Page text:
For the 519,000 Rohingya people who fled the outbreak of violence in Myanmar since 25th August, the journey to Bangladesh was a matter of life and death.
ActionAid Bangladesh is on the ground responding to the crisis. The team interviewed several Rohingya women and girls in Cox’s Bazar about their harrowing experiences fleeing Myanmar, and discovered that their hardships are not over yet.
ActionAid teams are on the ground in Cox's Bazar working to distribute emergency food, clean drinking water and hygiene kits to help prevent the spread of disease. You can donate to our emergency appeal here.
It’s hard to imagine the hardship and trauma these women have gone through. Their ability to protect their families and their will to survive is a testament to their remarkable strength and resilience.
Sakina (pictured above), is a 35 year old Rohingya refugee who gave birth to her daughter Noor on a boat while fleeing the violence in Myanmar.
“My contractions had already begun when we were attacked and I had to run for my life in that state. That's how I got to the boat. I had to carry our children and when my contractions became bad I'd find people to grip on to. Doing all of these things, I walked for a mile and boarded the boat. My step mum was too weak so I gave birth and delivered my baby on my own.”
"I can't describe what I went through. I felt like I was going to die on that boat” says Sakina.
Hasina, also 35, has become the sole carer for her 5 children, two of whom are disabled, after a frantic escape from horrific violence in Myanmar.
"Our houses were set on fire and this created panic all around. We could see people were screaming - they were in danger. When the gunfire started we were at a loss and we all jumped into the river to cross the river. But one shot hit my husband and he was dead and we couldn't even look back. I had to save my children.”
Hungry, scared, and exhausted, Hasina would still not give up.
“It took us four days to get to Bangladesh. We walked, we ran, we went through the jungle. I had to carry my children in my arms, on my back, on top of my shoulders.”
Many fleeing the violence are just young girls - who faced with life or death have had to rise up and become as strong as adults in order to survive.
Morsheeda is only 12 years old, and escaped to Bangladesh with her ten year old sister Shaheena and her young brother. Their parents were shot dead while fleeing the violence, but they had to carry on.
“It took us seven days to reach Bangladesh. It was difficult because there was rain and some days scorching heat. We had to walk and to run. There was nowhere for us to take shelter,” Morsheeda says.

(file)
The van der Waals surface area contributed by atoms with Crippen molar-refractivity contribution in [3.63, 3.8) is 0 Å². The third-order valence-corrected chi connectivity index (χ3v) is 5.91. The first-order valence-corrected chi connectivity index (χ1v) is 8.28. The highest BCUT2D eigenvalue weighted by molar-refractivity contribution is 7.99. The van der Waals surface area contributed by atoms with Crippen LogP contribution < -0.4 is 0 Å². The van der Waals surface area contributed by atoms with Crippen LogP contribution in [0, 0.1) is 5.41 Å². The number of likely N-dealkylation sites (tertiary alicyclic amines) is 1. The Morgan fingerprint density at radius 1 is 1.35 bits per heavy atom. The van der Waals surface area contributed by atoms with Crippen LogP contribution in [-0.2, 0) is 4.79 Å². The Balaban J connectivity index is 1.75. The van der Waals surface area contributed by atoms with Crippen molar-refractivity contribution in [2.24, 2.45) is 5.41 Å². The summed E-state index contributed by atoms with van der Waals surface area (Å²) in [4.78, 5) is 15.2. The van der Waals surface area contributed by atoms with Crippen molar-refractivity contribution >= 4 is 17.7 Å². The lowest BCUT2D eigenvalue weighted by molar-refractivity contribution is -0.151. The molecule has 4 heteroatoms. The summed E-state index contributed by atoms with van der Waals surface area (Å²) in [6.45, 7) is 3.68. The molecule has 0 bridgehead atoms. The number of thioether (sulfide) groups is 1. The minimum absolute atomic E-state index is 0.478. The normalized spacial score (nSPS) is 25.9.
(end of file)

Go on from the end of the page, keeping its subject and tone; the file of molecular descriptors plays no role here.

“The thoughts that were going through my mind were: where will we go? Who will look after us? Who will give us shelter?”
“Before the attack we were living in peace with our parents. My dad was a teacher. I miss my mum and dad so much. I worry for my younger sister, Shaheena.”
Even once arriving in the refugee camp, the rights of women and girls remain under threat.
There is a severe shortage of food, water and medical aid. New mothers face unique challenges accessing urgent health care for their newborn babies.
Sakina has still not been able to access medical support for herself or her now six-week old daughter.
“I have not seen a doctor since the birth. We don't have money to visit a clinic. I just recovered on my own in the camp.”
As in all emergencies, women and girls face an increased risk of gender based violence - including in refugee camps.
Hasina highlighted how even going to the washroom is a challenge.
"We are not used to moving around or using the toilets in front of men so men are roaming around, walking around and we have to go to the latrine in front of them, so that is uncomfortable for us.
“My children cannot go easily to the latrine and there is no washroom for the girls.”
Hasina is especially concerned for the health and safety of her children.
“There is a scarcity of food, there are high temperatures and altogether we are living an inhuman life."
“With the shortage of food I've started to worry about their health. They might get sick or develop health complications. I also find them getting thinner day by day. I'm worried about that. It's in the forefront of my mind.”
ActionAid Bangladesh is on the ground in Mainnerghona settlement responding to the crisis - and with the resilience of Sakina, Hasina, and Morsheeda in mind, are prioritising the protection of women’s rights throughout the response.
Alongside urgent provisions of safe drinking water, food packages, cooking supplies, clothing, and blankets, out teams are also building a women’s centre, separate bathing areas for women, and solar powered emergency toilets for women and girls.
The women’s centre will be a safe space where mothers can breastfeed in private, receive hygiene kits, emotional support, and access medical referrals. The centre is expected to support thousands of families over the next 3 months.
To help us scale up the response and reach more Rohingya women and girls in urgent need of support, please donate today.